We’d been on vacation for a week or so. I took a break from unpacking to go sit on the back porch, soak up the sunshine, and relax. With some irritation, I noticed my daughter’s rollerblades had been left out on a green plastic chair. They’d probably been rained on, and that was probably all that had kept them from being stolen. I sighed and rested my elbows on my knees, head on my hands, contemplating nothing much. That’s when I noticed the egg: Tiny, broken, its once-runny yolk dried and baked on the concrete. How on earth had it gotten there? There was no nest. There was nothing overhead but a little overhang. Where had the egg come from? That’s when I saw the second egg, just inside the lip of the rollerblade. It, too, was cracked; however, this one was a bit closer to being a bird. It looked as though the tiny, wet, featherless creature had pecked open the shell, thrust his head out, and passed out from sheer exhaustion – never to wake again. Just inside the shadow of the skate I saw the small, translucent, heaving, flightless bird that would later be named Riley. Riley the Rollerblade Bird.
It seemed a shame to let it die without a name.
I didn’t touch the helpless thing for twenty-four hours. It was agony watching it struggle to breath, wriggling closer, with each gasp, to the precipice. That it hadn’t shriveled up and died of dehydration in the Houston heat was a small miracle. Looking closer, I could see its beating heart, its stomach – its featherless skin translucent, its eyes too big for its head. I couldn’t stand it any longer. With the neighborhood cats on the prowl, mom likely would have returned, had she been able to do so. I went inside to find a shoebox. I got an eye dropper and tried to help it drink.
At some point, I realized that I was, in no way, equipped to be a mama bird.
And so, late that night, I went to the pet store for advice. And mealworms. Live, wriggling, mealworms happily digging in the cornmeal. As I was paying the cashier, someone informed me that I might want to contact a “certified wildlife rehabber.” Roughly translated: “A human who is much more qualified to stand in loco parentis to a premature hatchling than you are.”
Sometimes, You Need to Call an Expert
My heart was in the right place, but force feeding a premature wren water, ground mealworms, and applesauce is just not effective unless your goal is to kill the bird. I rushed upstairs and started to google “wildlife rehabilitator houston” and my zip code, and found a woman who lived within walking distance who was willing to take Riley in. She asked some questions and gently chided me for my efforts. “You could have drowned him,” she informed me. Apparently, Riley lacked the epiglottis – the thing that closes up and keeps us from inhaling our food and drink. “He probably got water in his lungs, and it’s likely he’ll get pneumonia.”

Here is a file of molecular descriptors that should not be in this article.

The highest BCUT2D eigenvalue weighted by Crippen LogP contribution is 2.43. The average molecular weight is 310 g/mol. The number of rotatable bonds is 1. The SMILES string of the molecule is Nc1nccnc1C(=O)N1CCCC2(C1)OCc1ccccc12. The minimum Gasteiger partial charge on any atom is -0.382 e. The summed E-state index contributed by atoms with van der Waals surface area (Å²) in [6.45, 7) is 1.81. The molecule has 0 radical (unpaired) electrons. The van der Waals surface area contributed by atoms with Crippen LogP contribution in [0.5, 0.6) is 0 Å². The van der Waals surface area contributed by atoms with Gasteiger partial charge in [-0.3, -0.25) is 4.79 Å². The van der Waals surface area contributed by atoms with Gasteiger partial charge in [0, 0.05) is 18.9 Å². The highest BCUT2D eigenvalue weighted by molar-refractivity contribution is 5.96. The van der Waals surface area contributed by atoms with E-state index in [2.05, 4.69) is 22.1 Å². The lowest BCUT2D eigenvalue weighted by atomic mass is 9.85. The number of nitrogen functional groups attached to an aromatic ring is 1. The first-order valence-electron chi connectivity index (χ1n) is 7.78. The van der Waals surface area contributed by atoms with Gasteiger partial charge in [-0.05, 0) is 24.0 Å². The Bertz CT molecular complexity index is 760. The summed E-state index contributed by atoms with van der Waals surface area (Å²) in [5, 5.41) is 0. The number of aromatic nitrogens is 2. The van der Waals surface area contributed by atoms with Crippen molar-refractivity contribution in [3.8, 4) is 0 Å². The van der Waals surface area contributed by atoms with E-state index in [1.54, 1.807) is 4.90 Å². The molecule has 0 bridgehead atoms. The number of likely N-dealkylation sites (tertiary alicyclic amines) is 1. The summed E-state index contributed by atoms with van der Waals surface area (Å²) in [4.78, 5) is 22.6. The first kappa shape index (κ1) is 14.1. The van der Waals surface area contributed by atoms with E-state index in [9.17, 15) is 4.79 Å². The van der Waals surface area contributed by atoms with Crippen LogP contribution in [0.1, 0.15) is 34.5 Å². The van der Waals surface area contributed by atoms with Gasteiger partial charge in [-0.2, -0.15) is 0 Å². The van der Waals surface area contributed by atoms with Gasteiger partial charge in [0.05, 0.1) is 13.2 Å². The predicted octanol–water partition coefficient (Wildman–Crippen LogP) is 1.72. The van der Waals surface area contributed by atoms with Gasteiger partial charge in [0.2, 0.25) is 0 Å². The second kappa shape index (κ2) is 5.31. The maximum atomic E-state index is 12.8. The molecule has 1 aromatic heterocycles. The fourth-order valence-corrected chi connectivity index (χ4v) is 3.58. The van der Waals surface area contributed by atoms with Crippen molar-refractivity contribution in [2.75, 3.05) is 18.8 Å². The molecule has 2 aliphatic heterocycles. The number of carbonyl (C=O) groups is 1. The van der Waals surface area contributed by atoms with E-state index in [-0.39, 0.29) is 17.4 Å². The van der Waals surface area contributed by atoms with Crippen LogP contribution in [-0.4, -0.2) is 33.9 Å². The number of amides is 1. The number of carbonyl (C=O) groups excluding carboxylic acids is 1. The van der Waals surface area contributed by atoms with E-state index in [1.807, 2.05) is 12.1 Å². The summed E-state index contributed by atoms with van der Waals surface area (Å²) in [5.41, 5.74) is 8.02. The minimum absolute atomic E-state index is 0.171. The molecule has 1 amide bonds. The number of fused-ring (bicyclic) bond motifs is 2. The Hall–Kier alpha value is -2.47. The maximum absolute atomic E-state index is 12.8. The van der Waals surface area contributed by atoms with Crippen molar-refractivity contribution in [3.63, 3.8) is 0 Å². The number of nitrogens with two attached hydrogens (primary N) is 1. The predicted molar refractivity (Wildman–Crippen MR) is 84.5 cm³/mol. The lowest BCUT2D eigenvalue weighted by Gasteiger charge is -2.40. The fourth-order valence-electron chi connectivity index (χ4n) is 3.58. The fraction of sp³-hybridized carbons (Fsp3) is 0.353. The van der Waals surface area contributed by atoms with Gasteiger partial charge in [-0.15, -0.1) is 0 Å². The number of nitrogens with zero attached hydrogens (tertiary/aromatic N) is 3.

As if that wasn’t bad enough, she went on to tell me that mama birds have a special enzyme they feed their young (along with the macerated food they give them) that contains the necessary growth hormone to turn this pitiful little see-through bird into a lovely young Carolina wren. In short, without proper care from an expert – Riley was going to die of my good intentions.
And if I didn’t feel badly enough, already, she informed me – quite kindly – that what I was doing was, technically, against the law. I couldn’t get Riley and me into the car fast enough.
This was Riley at a whopping 10 grams. Sure enough, he did catch pneumonia. But Elaine L. was prepared, and Riley was nursed back to health in the warmth of a real incubator. He was hand fed, cared for, and allowed to grow.
It was especially kind of Elaine L. to send me photos of Riley as he recovered and grew, and one day, I got an email from her saying that he had gone from hopping around in the fresh air, trying his wings, to flying out of the yard, never to return. I was happy for Riley, but felt a small tightness in my chest as I thought of all the dangers the world at large had to dish out on a tiny bird who’d had such humble beginnings – in my daughter’s rollerblades.
Moral of the story: Don’t be too proud to call in an expert when you need help doing the tasks needed to accomplish your goal. Don’t be embarrassed to ask for help. Sometimes, that’s just the right thing to do. Even if you desperately want to say, “I did it all myself!” consider whether the risk of failure justifies the bragging rights.
The next year, a full-grown Carolina wren took to sleeping in a hanging plant on my back porch. He never made a nest – just burrowed into the potting soil and slept softly, unconcerned by my presence. I like to think that was Riley.